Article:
A melon (Cucumis melo; Muskmelon, Family Cucurbitaceae) is the fruit and plant of typically vine-like (climbers and trailers) herbs that first started being cultivated more than 4000 years ago (~ 2000 BC) in Persia and Africa. Its fruit is an accessory fruit called a false berry. Many different cultivars have been produced, the most popular being cantaloupe and honeydew.

The watermelon while also a cucurbit, is of the genus Citrullus.

The subspecies Cucumis melo melo includes numerous interfertile cultivar groups (sometimes as varieties):

  • Cantalupensis Group includes the true cantaloupe with skin that is rough and warty, not netted. Also called the European cantaloupe. This melon is not cultivated in North America. Listed sometimes as Cucumis melo cantalupensis.

  • Chito Group is the Garden lemon. Also known as the chate of Egypt, mango melon, lemon melon, orange melon, apple melon, or vine peach. Listed sometimes as Cucumis melo melo chito.

  • Conomon Group is the oriental pickling melon; it is also known as the sweet melon, Chekiang melon, or Chinese white cucumber.

  • Dudaim Group is the apple melon; it is also known as the fragrant melon, pocket melon, Queen Anne's pocket melon, vine pomegranate, plum granny, dudaim melon). Listed sometimes within Cucumis melo melo var. chito.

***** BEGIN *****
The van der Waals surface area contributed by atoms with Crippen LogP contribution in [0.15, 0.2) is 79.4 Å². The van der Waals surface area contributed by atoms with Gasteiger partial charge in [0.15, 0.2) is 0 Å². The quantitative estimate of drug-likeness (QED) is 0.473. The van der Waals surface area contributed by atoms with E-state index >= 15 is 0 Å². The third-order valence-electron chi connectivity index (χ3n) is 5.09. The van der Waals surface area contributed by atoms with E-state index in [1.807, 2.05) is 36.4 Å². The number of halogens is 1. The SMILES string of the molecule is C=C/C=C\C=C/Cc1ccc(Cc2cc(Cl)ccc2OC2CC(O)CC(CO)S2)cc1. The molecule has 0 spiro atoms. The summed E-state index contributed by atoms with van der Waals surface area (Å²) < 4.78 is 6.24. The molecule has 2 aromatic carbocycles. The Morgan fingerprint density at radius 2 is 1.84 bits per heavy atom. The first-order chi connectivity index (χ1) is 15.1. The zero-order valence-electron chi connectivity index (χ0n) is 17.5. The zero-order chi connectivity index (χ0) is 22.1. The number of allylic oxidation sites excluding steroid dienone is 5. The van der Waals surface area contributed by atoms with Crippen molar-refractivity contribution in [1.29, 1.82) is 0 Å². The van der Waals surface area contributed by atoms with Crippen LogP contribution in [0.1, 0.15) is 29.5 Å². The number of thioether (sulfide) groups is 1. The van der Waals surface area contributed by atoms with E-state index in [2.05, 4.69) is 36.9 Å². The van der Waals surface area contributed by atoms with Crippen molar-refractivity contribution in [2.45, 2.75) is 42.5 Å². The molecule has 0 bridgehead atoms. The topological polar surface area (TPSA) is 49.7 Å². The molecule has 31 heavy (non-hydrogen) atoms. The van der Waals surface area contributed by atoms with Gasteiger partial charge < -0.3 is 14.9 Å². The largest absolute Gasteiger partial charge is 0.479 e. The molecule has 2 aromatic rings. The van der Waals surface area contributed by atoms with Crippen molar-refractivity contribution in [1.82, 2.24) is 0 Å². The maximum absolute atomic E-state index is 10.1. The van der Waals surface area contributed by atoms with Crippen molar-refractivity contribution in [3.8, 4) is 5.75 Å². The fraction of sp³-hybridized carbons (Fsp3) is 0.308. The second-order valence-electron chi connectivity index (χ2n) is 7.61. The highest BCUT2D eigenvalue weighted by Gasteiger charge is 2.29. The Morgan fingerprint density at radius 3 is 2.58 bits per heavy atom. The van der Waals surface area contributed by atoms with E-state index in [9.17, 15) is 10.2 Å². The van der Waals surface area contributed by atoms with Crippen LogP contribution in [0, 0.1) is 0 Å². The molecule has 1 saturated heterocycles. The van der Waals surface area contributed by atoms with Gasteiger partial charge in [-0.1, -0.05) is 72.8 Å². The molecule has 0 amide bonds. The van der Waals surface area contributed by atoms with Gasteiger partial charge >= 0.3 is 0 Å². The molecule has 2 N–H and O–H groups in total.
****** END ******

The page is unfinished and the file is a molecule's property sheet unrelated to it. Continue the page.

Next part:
• Flexuosus Group is the Armenian cucumber; also known as the snake melon, serpent cucumber, snake cucumber, serpent melon, or oriental cucumber.

  • Inodorus Group includes honeydew, crenshaw, casaba, winter melon, American melon, fragrant melon, or Oriental sweet melon. These have smooth rinds and do not have a musky odor. It is the third most popular type of melon, after the watermelon and cantaloupe. Honeydew has a smooth, white rind and sweet green flesh. When eaten, the texture is similar to a cantaloupe, but the flavor more subtle and sweeter. Classified sometimes as Cucumis melo inodorus.

  • Makuwa Group is the Japanese cantaloupe.

  • Reticulatus Group includes muskmelon, netted melon, and cantaloupe (US) of commerce, although this is not the true cantaloupe. Other common names are nutmeg melon, american cantaloupe, false cantaloupe, and Persian melon. These are the most popular melons cultivated in commerce. Classified as Cucumis melo melo var. cantalupensis by some authors. This group includes the recently rediscovered Montreal melon.

The culture of honeydew and cantaloupe requires a good deal of readily available water for irrigation, and long, hot summers. These melons are susceptible to fungal infections by fusarium and verticillium wilts, as well as a bacterial wilt transmitted by the cucumber beetle.

References and External links